by Louis Iannaco
There are several obstacles currently preventing the ceramic segment from taking flight, according to industry executives. The economy, obviously, leads the way with raw materials costs and low-cost goods from around the world also among the main culprits. Also thrown into the mix are installation issues—from its cost to its number of failures.
And yet, many still see reasons for optimism. Why? For one, said economy turning around, albeit slowly—with an increase in home sales leading the way. Also, new technology that yields innovations such as slim tiles and digital printing.
Year to date, ceramic sales have shown some growth, according to Lori Kirk-Rolley, senior marketing director for Dal-Tile. She estimated the category’s growth between 4% and 6% in both square feet and dollars.
“We believe two factors contributed to this,” she explained. “A pick-up in housing and continued commercial growth, and there is some evidence of upgrades starting to increase as interest rates continue to stay at record lows.” Dal-Tile sales have exceeded industry growth, she said, with second-quarter sales increasing 8% on a constant exchange rate.
Bart Bettiga, executive director of the National Tile Contractors Association agreed with Kirk-Rolley in that the first six months of 2012 were slightly ahead of 2011. The commercial market continues to lead the way, he said, while residential remodeling has also seen a slight comeback.
“New residential construction projects continue to be sluggish,” he explained. “One positive trend is that both labor prices and the selling price of the tile and installation materials have gone up slightly. We expect 2012 to increase by no more than 5% in units with sales dollars up a little more, perhaps as much as 8% for the year.”
Hector Narvaez, vice president of sales and marketing for Marazzi Tile, sees things the same way, estimating the industry up 5% in volume through June—in line with expectations. “The difference will be the second half of the year. All indications are it will be softer than the first, perhaps even below last year’s numbers. So far, the year has unfolded much like we were expecting.”
He said the biggest challenge has been an over supply of low-priced goods from around the world, which makes it difficult for domestic manufacturers to compete with their high quality products. “Raw material costs are always an ongoing concern as they continually keep climbing.”
At Florida Tile, marketing director Sean Cilona said the company is up double digits in sales through the first half of the year. “This is in line with our budget and puts us in a good position for future growth. This is budgeted, but we’re obviously very happy that we are meeting those goals and working hard to surpass them.”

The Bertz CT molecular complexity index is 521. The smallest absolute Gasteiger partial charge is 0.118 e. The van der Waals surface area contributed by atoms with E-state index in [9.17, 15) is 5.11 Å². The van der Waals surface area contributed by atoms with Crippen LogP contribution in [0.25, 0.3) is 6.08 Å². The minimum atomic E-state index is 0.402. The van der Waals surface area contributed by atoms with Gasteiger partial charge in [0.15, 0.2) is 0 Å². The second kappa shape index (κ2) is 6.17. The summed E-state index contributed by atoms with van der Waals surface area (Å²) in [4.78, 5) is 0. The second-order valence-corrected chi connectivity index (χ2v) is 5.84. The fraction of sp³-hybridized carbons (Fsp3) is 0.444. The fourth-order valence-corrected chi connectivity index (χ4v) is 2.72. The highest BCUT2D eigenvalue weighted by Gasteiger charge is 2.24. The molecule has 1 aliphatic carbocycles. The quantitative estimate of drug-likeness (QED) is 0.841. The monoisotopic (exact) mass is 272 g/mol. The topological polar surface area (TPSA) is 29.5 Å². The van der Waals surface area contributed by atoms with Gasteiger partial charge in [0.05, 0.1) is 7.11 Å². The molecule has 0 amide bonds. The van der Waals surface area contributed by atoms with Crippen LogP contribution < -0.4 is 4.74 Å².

As Rocamador Rubio, director for the Trade Commission of Spain noted, while it has been mainly the economy that has affected the industry, it seems it is recovering in the U.S. “We just hope for the best, especially the economy in Europe so the companies there can focus on what they do best—manufacture quality products.”
Rising energy and raw material costs are always a concern, Bettiga said, but he feels two of the biggest issues today center on product quality and an alarming trend toward devaluing the importance of quality installation. “Installation failures in the tile industry are impeding our ability to increase the market. When you couple this with a trend toward new technology in which products enter the U.S. market without standards developed for installing them, you’re creating significant risk of failure.”
Jim Dougherty, director of tile business at Mannington, said the relatively high cost of installation is one of the issues that is always a factor in tile. “It can be a barrier for some consumers, yet in parts of the country, where tile installation costs are similar to other floor coverings, tile is used much more often.
“Secondly,” he added, “the lack of growth in home values has impacted the tile market because homeowners are putting off remodeling projects that would increase the value of their homes.”
Thin is in
One of the newest innovations in the tile industry is the increasing use of thin or slim-format tiles. Whether for floor or wall applications, the advantages of thin tiles include their ability to be placed over existing surfaces, therefore cutting down on the time spent on each job.
“Thin tile is a recent innovation gaining traction in the tile industry and presents a unique opportunity for the commercial marketplace,” Kirk-Rolley said. “Thin tile allows you to design with the beauty of tile in places where its weight and thickness traditionally limited your options, specifically the wall.”